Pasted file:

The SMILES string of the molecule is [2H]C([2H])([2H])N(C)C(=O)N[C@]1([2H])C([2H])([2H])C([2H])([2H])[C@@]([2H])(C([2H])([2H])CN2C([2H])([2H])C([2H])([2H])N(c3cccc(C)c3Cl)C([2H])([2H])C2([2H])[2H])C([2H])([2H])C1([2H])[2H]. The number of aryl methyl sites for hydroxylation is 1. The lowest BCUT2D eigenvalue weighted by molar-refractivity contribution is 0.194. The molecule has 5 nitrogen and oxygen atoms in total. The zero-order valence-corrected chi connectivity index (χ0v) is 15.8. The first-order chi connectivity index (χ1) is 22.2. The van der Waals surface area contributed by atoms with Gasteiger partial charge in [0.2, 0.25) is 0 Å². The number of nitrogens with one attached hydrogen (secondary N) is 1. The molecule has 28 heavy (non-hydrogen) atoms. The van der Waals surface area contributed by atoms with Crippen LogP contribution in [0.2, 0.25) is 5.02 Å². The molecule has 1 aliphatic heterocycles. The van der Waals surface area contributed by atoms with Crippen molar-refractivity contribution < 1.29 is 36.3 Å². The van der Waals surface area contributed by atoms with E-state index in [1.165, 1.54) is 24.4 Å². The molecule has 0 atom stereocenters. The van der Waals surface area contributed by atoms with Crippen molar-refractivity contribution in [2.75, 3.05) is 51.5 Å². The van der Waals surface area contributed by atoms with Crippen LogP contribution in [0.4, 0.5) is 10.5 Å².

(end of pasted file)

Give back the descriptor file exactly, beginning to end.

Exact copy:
The SMILES string of the molecule is [2H]C([2H])([2H])N(C)C(=O)N[C@]1([2H])C([2H])([2H])C([2H])([2H])[C@@]([2H])(C([2H])([2H])CN2C([2H])([2H])C([2H])([2H])N(c3cccc(C)c3Cl)C([2H])([2H])C2([2H])[2H])C([2H])([2H])C1([2H])[2H]. The number of aryl methyl sites for hydroxylation is 1. The lowest BCUT2D eigenvalue weighted by molar-refractivity contribution is 0.194. The molecule has 5 nitrogen and oxygen atoms in total. The zero-order valence-corrected chi connectivity index (χ0v) is 15.8. The first-order chi connectivity index (χ1) is 22.2. The van der Waals surface area contributed by atoms with Gasteiger partial charge in [0.2, 0.25) is 0 Å². The number of nitrogens with one attached hydrogen (secondary N) is 1. The molecule has 28 heavy (non-hydrogen) atoms. The van der Waals surface area contributed by atoms with Crippen LogP contribution in [0.2, 0.25) is 5.02 Å². The molecule has 1 aliphatic heterocycles. The van der Waals surface area contributed by atoms with Crippen molar-refractivity contribution < 1.29 is 36.3 Å². The van der Waals surface area contributed by atoms with E-state index in [1.165, 1.54) is 24.4 Å². The molecule has 0 atom stereocenters. The van der Waals surface area contributed by atoms with Crippen molar-refractivity contribution in [2.75, 3.05) is 51.5 Å². The van der Waals surface area contributed by atoms with Crippen LogP contribution in [0.4, 0.5) is 10.5 Å².